Dung Beetles - Good or Bad

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13 years 8 months ago #24675 by PeterNZ
I am developing slowly into the LSB revolutionary here I think. [8D] Anyway, to keep my reputation I have a question.

Couple of hundreds of years ago people thought it a great idea to introduce Possums to New Zealand. Then they introduced rabbits. And deer, goats and pigs.

Will we have a Dung Beetle Pest in the future? Is anyone looking at the risk? Can anyone even get an idea about the risk? Do we understand nature and the system that much that we can say this doesn't bear any risk?
www.interest.co.nz/rural-news/lets-rolld...ombat-global-warming

Cheers

Peter


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13 years 8 months ago #347977 by robbie88
Replied by robbie88 on topic Dung Beetles - Good or Bad
I guess one should also question the introduction of sheep, cows, cats, honey bees, pinus radiata, rainbow trout etc etc.

Rob

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13 years 8 months ago #347979 by reggit
Replied by reggit on topic Dung Beetles - Good or Bad
Peter, I have been involved for many years with biological control of weed species with the team that are also involved in the dung beetle research, and they also presented at a conference I recently attended.

I know from my work with them in the weeds field that any introductions of insects such as this are controlled under very tough legislation with lots of hoops to jump over before approval is given.

In any cases where research throws up doubts about impacts on NZ's environment, the projects are binned. Sometimes this is after years of research overseas or even far enough down the track that the insects are being tested in quarantine in NZ, so its certainly not a case of 'we've invested so much money to this point that we are going ahead regardless'. The scientists involved know that to risk any bad impacts, and the resulting loss of public faith in their programmes, would be a disaster and so they are very risk averse.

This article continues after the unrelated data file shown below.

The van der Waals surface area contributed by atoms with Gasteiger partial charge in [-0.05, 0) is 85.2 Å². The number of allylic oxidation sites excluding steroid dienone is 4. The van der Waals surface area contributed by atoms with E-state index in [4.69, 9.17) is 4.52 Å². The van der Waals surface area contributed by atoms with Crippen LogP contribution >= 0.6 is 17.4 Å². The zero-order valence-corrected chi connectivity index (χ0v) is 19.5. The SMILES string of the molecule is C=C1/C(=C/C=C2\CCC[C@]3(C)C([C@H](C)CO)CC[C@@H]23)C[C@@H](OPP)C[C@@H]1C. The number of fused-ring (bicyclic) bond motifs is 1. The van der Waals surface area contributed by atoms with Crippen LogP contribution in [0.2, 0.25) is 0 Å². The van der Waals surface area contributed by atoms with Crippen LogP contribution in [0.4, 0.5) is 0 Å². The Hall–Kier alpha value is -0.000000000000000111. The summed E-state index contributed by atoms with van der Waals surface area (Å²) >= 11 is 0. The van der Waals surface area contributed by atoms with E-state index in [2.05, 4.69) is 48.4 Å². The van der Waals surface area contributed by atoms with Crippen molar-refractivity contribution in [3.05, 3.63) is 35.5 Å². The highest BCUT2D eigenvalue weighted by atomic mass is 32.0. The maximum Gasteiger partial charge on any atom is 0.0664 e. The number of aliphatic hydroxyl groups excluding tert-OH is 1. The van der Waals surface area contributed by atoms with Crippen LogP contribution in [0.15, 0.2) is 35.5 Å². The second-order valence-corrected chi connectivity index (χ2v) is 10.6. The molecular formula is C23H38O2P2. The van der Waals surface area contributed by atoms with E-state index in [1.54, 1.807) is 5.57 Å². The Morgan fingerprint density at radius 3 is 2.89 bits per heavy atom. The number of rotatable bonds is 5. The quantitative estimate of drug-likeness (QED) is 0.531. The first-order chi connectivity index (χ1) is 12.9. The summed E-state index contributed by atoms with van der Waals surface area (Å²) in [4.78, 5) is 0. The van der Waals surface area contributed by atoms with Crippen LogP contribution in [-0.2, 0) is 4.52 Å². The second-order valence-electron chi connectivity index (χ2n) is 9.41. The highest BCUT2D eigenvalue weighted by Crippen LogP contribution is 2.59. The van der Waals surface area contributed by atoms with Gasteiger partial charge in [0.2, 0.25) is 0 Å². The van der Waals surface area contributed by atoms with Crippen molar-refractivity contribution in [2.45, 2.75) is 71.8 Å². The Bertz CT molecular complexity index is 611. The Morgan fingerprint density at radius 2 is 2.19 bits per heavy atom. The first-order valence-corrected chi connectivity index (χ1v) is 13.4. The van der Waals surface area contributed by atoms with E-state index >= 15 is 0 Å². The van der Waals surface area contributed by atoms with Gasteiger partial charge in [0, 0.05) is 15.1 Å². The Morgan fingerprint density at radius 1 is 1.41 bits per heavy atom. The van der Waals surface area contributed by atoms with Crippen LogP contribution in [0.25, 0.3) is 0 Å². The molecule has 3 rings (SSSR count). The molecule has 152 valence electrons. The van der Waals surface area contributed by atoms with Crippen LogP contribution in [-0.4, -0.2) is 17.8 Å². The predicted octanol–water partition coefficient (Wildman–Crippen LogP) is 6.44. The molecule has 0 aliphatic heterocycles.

That's part of the reason horticulturalists complain that they can no longer introduce new plants willy nilly! [}:)] Because the restrictions on new imports are so tight.

It's not comparable to the pests we have here now, as these were brought to this country before any research was required, mostly by well meaning folk who didn't have anyone to restrain them - or, smuggled in illegally, such as varroa.

If anyone is interested in seeing the sorts of biological control agents that are already in NZ, check out Landcare Research's website. For many of the weed species I deal with that are now pretty much out of control, biological control is the only option left if there is hope of slowing these species (and their impacts down). The bio control agents won't kill their hosts, but they can incapacitate them, slow them down, and stop them reproducing...

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13 years 8 months ago #347983 by PeterNZ
Replied by PeterNZ on topic Dung Beetles - Good or Bad

robbie88;337355 wrote: I guess one should also question the introduction of sheep, cows, cats, honey bees, pinus radiata, rainbow trout etc etc.

Oh yes, thank you. And how exactly is this an argument to introduce more? Like "Ahh well we stuffed up that much so lets not worry about more?"

We also migrated to these islands including all Maoris. So why not just shut up shop and leave to where we came from? [;)]

Cheers

Peter


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13 years 8 months ago #347988 by PeterNZ
Replied by PeterNZ on topic Dung Beetles - Good or Bad

tigger;337357 wrote: Peter, I have been involved for many years with biological control of weed species with the team that are also involved in the dung beetle research, and they also presented at a conference I recently attended.

I know from my work with them in the weeds field that any introductions of insects such as this are controlled under very tough legislation with lots of hoops to jump over before approval is given.